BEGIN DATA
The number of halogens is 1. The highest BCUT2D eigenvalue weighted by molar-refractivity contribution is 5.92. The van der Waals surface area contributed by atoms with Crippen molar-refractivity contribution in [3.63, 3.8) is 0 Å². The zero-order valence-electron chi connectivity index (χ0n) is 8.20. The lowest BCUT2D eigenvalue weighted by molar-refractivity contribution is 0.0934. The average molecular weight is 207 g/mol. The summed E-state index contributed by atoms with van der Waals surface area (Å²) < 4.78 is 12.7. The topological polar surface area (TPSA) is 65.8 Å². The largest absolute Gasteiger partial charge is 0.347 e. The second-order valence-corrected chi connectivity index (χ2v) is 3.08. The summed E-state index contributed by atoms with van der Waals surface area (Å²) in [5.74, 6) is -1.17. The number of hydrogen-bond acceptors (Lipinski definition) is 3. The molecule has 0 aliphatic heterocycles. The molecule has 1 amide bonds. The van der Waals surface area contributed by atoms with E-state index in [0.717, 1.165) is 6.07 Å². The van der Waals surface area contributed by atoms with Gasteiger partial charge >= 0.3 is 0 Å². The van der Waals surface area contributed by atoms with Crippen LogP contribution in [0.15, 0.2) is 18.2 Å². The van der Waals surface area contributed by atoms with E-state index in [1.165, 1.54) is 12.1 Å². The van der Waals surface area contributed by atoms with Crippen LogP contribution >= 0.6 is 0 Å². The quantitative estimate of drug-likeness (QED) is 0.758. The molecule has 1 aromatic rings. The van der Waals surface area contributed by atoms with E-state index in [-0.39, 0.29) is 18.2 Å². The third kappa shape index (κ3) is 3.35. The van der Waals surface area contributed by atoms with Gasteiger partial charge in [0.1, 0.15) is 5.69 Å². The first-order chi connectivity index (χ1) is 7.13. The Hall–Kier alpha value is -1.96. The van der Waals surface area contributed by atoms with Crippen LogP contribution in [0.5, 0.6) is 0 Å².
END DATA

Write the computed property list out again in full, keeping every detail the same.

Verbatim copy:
The number of halogens is 1. The highest BCUT2D eigenvalue weighted by molar-refractivity contribution is 5.92. The van der Waals surface area contributed by atoms with Crippen molar-refractivity contribution in [3.63, 3.8) is 0 Å². The zero-order valence-electron chi connectivity index (χ0n) is 8.20. The lowest BCUT2D eigenvalue weighted by molar-refractivity contribution is 0.0934. The average molecular weight is 207 g/mol. The summed E-state index contributed by atoms with van der Waals surface area (Å²) < 4.78 is 12.7. The topological polar surface area (TPSA) is 65.8 Å². The largest absolute Gasteiger partial charge is 0.347 e. The second-order valence-corrected chi connectivity index (χ2v) is 3.08. The summed E-state index contributed by atoms with van der Waals surface area (Å²) in [5.74, 6) is -1.17. The number of hydrogen-bond acceptors (Lipinski definition) is 3. The molecule has 0 aliphatic heterocycles. The molecule has 1 amide bonds. The van der Waals surface area contributed by atoms with E-state index in [0.717, 1.165) is 6.07 Å². The van der Waals surface area contributed by atoms with Gasteiger partial charge >= 0.3 is 0 Å². The van der Waals surface area contributed by atoms with Crippen LogP contribution in [0.15, 0.2) is 18.2 Å². The van der Waals surface area contributed by atoms with E-state index in [1.165, 1.54) is 12.1 Å². The van der Waals surface area contributed by atoms with Crippen LogP contribution >= 0.6 is 0 Å². The quantitative estimate of drug-likeness (QED) is 0.758. The molecule has 1 aromatic rings. The van der Waals surface area contributed by atoms with E-state index in [-0.39, 0.29) is 18.2 Å². The third kappa shape index (κ3) is 3.35. The van der Waals surface area contributed by atoms with Gasteiger partial charge in [0.1, 0.15) is 5.69 Å². The first-order chi connectivity index (χ1) is 7.13. The Hall–Kier alpha value is -1.96. The van der Waals surface area contributed by atoms with Crippen LogP contribution in [0.5, 0.6) is 0 Å².